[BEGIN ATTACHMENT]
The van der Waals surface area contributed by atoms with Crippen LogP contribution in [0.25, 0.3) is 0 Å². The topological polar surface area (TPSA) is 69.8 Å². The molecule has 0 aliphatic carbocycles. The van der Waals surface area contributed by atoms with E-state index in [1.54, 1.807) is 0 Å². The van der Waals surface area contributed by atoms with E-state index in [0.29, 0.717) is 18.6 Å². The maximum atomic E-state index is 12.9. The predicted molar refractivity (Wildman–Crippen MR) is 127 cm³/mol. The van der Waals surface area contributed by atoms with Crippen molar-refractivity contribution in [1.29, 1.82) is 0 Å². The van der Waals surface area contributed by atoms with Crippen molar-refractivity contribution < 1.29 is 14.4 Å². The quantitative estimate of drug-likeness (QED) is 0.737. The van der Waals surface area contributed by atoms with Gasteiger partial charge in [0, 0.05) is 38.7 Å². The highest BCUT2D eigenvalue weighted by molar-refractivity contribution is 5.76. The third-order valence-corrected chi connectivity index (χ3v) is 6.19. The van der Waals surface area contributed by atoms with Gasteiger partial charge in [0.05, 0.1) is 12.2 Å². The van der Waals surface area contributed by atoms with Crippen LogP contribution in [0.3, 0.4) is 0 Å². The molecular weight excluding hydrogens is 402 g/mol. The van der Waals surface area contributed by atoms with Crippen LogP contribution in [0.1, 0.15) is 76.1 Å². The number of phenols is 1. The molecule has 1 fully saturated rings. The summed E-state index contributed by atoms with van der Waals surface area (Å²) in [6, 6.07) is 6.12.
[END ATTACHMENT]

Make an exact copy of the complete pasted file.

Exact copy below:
The van der Waals surface area contributed by atoms with Crippen LogP contribution in [0.25, 0.3) is 0 Å². The topological polar surface area (TPSA) is 69.8 Å². The molecule has 0 aliphatic carbocycles. The van der Waals surface area contributed by atoms with E-state index in [1.54, 1.807) is 0 Å². The van der Waals surface area contributed by atoms with E-state index in [0.29, 0.717) is 18.6 Å². The maximum atomic E-state index is 12.9. The predicted molar refractivity (Wildman–Crippen MR) is 127 cm³/mol. The van der Waals surface area contributed by atoms with Crippen molar-refractivity contribution in [1.29, 1.82) is 0 Å². The van der Waals surface area contributed by atoms with Crippen molar-refractivity contribution < 1.29 is 14.4 Å². The quantitative estimate of drug-likeness (QED) is 0.737. The van der Waals surface area contributed by atoms with Gasteiger partial charge in [0, 0.05) is 38.7 Å². The highest BCUT2D eigenvalue weighted by molar-refractivity contribution is 5.76. The third-order valence-corrected chi connectivity index (χ3v) is 6.19. The van der Waals surface area contributed by atoms with Gasteiger partial charge in [0.05, 0.1) is 12.2 Å². The van der Waals surface area contributed by atoms with Crippen LogP contribution in [0.3, 0.4) is 0 Å². The molecular weight excluding hydrogens is 402 g/mol. The van der Waals surface area contributed by atoms with Crippen LogP contribution in [0.1, 0.15) is 76.1 Å². The number of phenols is 1. The molecule has 1 fully saturated rings. The summed E-state index contributed by atoms with van der Waals surface area (Å²) in [6, 6.07) is 6.12.